Floating “Titanic” nuclear plant launched for St Petersberg

https://www.independent.co.uk/news/world/europe/floating-nuclear-power-plant-russia-floating-chernobyl-nuclear-titanic-akademik-lomonosov-launch-a8327316.html
The floating plant, the first of its kind in the world, will then be loaded with nuclear fuel before being towed to the Arctic port of Pevek in the summer of 2019, where it will be put into service.

In reversal, EPA deals setback to controversial gold mining proposal in Alaska

https://www.washingtonpost.com/amphtml/national/health-science/in-reversal-epa-deals-setback-to-controversial-gold-mining-proposal-in-alaska/2018/01/26/75d73aae-0206-11e8-bb03-722769454f82_story.html?utm_term=.adad0a2fdf6b&__twitter_impression=true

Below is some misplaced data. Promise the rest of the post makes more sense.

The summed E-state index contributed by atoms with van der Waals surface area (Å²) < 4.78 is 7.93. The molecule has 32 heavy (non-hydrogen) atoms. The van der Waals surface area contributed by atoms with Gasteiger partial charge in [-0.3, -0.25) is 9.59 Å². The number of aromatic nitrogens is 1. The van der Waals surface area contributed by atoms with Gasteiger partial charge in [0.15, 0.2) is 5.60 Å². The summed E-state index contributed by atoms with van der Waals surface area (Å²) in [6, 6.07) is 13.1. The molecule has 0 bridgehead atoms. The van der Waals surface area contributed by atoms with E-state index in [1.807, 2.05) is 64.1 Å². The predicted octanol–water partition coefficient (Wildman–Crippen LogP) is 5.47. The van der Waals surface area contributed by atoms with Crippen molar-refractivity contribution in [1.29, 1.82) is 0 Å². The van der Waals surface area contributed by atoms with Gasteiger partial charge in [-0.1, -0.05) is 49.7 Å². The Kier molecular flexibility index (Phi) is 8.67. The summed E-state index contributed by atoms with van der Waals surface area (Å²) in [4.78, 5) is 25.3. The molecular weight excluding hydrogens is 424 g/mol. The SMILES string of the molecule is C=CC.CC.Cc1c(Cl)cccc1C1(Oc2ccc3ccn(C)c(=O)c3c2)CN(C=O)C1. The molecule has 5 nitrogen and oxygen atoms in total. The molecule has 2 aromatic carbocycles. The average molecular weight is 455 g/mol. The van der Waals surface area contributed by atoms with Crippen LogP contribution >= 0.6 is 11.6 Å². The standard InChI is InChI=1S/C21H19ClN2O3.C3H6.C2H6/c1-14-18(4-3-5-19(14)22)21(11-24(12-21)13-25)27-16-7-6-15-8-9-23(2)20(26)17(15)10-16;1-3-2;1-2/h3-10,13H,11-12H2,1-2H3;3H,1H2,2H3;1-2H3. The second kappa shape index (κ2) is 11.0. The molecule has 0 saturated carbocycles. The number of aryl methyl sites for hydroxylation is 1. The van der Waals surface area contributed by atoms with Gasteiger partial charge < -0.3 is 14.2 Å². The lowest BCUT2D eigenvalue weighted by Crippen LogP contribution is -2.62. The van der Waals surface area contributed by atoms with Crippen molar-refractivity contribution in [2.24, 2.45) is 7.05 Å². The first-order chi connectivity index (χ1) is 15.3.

“Southwestern Alaska contains a reservoir of gold worth an estimated $120 billion. The lakes and tributaries in the region feed into Bristol Bay and a fishery that generates $500 million a year.

Great Lakes water quality issues to be focus of public forum – News – Voice News

http://www.voicenews.com/articles/2016/09/09/news/doc57d2f5619eab5141364661.txt

Weigh in on environmental issues on Oct 4, in Toronto Canada. If you are a citizen of the US or Canada you are invited to participate. Go to IJC.ORG to find out more. So your part to protect the Great Lakes.

Greenland Inuit oppose open-pit uranium mine on Arctic mountain-top – The Ecologist

http://www.theecologist.org/News/news_analysis/2988016/greenland_inuit_oppose_openpit_uranium_mine_on_arctic_mountaintop.html